“Life science is part of all of those processes and bringing physicists and engineering and information technology together to integrate life science with the translation to solving those problems is what convergence is about,” Sharp says. “It'll be decades of exciting science and exciting technology.”

'It Doesn't Always Go The Way We Hope'

Despite its potential, some people say that artificial intelligence is the future of health care — and always will be. Skepticism remains high because of problems with the electronic health record, which has taken years longer than expected to become functional and constructive.

“We hope that things are going to go well. But specifically in health care it doesn't always go the way we hope,” says Andrew Beam, an instructor and junior faculty member in the department of Biomedical Informatics at Harvard Medical School.

GNS Healthcare's Hill says he finds it annoying when tech people assume it should be easy to bring change to health care.

"When folks come from the tech world thinking that they're going to come and build the iPhone of human disease and health care, one of the reasons why they stumble with it is because the complexity of these systems is just beyond anything we've dealt with,” Hill says. "It’s a fundamentally different problem.”

There is no room for error when someone’s health or life is on the line.

And privacy is an even bigger issue in medicine than on social media. No one wants their medical records on display on the internet.

Beam says that although there is more oversight in medicine, privacy breaches will happen.

"I think it's going to continue to be a problem,” he says. "The unfortunate fact in cybersecurity is that the bad guys are always just ahead of the good guys and there's sort of an ongoing arms race."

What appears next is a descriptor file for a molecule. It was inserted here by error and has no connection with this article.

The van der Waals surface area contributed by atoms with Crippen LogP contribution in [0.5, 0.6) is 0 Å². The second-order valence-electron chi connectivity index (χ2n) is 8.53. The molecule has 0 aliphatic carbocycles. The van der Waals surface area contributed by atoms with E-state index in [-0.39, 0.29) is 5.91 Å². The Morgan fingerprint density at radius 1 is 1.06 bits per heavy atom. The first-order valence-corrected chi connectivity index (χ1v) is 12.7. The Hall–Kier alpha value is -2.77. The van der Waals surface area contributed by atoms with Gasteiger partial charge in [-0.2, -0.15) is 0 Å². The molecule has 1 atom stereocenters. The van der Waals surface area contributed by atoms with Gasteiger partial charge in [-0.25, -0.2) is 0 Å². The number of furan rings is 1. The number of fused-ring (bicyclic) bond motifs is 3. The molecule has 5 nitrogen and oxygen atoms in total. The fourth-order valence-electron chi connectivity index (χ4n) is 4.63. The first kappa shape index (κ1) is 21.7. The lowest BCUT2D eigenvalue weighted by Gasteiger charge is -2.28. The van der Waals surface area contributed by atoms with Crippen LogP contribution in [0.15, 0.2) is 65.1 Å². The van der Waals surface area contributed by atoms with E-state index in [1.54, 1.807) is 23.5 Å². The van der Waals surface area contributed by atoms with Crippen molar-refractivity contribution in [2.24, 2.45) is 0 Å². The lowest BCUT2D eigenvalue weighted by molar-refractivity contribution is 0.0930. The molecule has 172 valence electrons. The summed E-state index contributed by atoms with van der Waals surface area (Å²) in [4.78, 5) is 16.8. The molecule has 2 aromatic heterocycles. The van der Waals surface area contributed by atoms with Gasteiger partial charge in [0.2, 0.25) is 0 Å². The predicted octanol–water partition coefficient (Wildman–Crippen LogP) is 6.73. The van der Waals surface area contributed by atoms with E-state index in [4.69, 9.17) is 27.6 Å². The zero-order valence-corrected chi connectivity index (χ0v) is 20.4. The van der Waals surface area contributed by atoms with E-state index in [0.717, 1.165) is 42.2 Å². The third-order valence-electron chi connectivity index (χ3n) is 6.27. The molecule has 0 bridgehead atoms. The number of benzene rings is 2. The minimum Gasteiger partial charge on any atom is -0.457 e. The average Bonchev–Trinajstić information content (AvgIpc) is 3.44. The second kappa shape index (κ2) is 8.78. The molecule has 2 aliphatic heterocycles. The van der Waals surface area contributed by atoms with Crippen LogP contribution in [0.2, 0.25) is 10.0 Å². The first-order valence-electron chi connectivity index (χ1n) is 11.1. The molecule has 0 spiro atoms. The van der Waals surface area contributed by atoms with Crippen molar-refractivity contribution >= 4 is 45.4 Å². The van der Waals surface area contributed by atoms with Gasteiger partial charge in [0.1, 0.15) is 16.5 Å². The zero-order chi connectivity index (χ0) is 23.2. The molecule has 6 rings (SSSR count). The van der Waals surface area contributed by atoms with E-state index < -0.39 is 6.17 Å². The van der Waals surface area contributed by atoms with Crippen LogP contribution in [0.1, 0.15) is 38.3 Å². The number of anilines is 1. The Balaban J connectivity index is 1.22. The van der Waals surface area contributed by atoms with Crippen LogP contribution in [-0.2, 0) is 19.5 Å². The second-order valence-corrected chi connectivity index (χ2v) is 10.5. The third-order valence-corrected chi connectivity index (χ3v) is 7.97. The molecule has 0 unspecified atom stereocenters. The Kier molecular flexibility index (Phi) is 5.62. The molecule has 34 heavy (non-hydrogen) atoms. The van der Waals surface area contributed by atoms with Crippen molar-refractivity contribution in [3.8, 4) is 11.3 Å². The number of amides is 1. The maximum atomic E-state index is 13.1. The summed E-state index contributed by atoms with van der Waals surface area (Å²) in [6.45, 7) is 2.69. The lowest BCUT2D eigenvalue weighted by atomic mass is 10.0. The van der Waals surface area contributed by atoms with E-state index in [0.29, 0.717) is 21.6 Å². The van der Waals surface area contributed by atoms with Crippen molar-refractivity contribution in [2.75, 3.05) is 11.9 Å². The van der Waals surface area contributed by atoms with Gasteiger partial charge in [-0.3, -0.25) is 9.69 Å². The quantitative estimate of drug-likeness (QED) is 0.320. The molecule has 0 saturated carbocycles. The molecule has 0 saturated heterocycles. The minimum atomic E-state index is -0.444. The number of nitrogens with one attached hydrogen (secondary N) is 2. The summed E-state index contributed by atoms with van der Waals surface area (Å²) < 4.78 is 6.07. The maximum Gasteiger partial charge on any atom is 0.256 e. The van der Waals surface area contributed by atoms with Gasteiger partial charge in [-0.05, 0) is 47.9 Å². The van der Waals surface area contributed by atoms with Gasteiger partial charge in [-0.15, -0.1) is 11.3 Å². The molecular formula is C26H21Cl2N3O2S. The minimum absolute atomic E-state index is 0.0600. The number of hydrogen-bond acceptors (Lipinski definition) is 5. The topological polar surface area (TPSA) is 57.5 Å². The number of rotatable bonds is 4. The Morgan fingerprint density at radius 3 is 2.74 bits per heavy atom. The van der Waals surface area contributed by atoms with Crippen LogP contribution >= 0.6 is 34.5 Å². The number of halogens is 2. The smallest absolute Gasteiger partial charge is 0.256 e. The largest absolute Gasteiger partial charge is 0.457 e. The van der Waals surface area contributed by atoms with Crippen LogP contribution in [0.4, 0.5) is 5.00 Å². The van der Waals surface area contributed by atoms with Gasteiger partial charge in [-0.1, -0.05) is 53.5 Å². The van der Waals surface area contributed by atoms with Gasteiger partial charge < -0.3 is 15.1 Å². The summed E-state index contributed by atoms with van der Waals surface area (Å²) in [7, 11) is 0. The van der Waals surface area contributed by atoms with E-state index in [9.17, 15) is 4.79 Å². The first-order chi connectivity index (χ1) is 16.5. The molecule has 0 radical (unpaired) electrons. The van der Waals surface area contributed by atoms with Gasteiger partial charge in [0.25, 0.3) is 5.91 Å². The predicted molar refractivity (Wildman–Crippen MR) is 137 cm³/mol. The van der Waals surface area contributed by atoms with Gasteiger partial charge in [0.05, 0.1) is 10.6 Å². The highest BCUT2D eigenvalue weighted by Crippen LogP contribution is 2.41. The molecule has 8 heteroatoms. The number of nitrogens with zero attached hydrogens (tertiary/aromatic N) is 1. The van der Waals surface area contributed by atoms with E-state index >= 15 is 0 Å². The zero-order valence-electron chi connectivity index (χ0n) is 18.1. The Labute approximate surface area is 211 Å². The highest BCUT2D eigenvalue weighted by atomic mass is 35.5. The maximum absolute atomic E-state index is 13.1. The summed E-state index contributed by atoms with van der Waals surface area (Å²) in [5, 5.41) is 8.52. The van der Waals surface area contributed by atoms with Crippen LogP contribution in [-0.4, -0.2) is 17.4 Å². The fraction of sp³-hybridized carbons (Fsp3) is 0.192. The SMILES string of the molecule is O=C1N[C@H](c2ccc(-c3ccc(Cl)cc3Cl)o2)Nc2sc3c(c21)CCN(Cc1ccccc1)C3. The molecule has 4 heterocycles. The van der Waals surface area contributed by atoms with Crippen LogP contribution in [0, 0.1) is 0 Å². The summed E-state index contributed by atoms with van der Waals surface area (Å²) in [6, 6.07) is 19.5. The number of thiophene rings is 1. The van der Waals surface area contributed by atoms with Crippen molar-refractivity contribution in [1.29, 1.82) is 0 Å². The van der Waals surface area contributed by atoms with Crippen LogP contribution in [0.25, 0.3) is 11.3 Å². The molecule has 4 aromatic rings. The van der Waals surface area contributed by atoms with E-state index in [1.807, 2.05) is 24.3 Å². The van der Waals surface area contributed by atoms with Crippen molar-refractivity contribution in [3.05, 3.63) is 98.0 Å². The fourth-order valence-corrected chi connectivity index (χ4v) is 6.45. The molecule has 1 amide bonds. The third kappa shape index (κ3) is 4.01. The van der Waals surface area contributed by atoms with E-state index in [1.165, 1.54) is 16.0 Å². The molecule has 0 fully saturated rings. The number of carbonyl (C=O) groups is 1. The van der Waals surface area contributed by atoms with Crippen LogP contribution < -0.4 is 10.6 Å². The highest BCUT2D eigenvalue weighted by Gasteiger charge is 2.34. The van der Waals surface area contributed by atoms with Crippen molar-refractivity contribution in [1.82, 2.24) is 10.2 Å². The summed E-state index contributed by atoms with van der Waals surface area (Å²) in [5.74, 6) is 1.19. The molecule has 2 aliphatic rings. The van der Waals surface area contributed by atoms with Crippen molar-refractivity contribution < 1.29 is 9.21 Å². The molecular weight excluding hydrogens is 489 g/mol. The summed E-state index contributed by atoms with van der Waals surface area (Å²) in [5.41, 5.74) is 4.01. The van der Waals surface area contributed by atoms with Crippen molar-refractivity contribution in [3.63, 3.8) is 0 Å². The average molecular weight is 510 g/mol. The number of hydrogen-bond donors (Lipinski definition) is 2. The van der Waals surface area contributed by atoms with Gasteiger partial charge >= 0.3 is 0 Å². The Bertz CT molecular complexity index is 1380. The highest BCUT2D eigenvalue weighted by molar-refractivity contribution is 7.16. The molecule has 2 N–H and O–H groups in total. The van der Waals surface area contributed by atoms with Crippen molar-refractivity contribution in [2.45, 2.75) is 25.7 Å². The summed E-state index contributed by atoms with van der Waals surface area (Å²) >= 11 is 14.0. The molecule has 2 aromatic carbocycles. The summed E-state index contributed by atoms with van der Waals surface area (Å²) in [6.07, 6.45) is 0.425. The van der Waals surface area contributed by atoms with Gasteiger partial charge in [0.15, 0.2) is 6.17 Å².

Despite the concerns about digital health, there’s clearly a growing interest in the combination of computer technology and medical care.

Abbie Celniker, a partner Third Rock Ventures, says so far, her venture capital firm hasn’t invested directly in artificial intelligence or machine learning companies. But that day may not be far off.

“We are starting to really do our homework and think about the most optimal places to bring together therapeutic development and digital health,” she says.

Others are investing, too. Last month, pharma giant Roche spent $1.9 billion to buy Flatiron Health, a New York startup that tries to advance cancer care by analyzing huge datasets of patient records.

Celniker says that most of the companies Third Rock has helped start already use digital technologies to analyze datasets, crunch numbers or improve efficiency.

“But applying it in a bigger way, bringing together more diverse datasets, and having things learned from those very diverse datasets, that's something that we're just trying now to figure out where's the best place to investigate," she says.

Greater Boston has all the necessary ingredients to lead in the area of digital health, a number of local experts say, continuing to keep the so-called BioBoom alive for years to come.

“Digital health is what's next. Precision medicine, personalized medicine -- that is what's next,” says Bob Coughlin, president and CEO of the nonprofit Massachusetts Biotechnology Council. “Now let's ask, where is most of that research in those areas — in digital health and precision medicine? What in gene therapy and immunotherapy and gene modification and exon skipping and CAR-T therapy, CRISPR technology -- where’s most of that happening? Well, folks, you can walk to it right here.”

Although digital giants like Microsoft and Google are headquartered in Silicon Valley, they now have outposts in Cambridge. They’re the ones driving up the rent in Kendall Square, Coughlin says.

And there’s a broad range of expertise here, which will be essential for this convergence, Harvard Med's Beam says.

"You can't just be a computer scientist working in isolation on artificial intelligence if you want to change biology and medicine,” he says. You have to partner with doctors, engineers and hospital staff. “And no matter what area of biology or medicine would like you to use AI to improve, there is a world expert in that area here Boston."

This segment aired on June 8, 2018.


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Karen Weintraub Contributor, CommonHealth
Karen Weintraub spent 20 years in newsrooms before becoming a freelance writer. She's a contributor to WBUR's CommonHealth.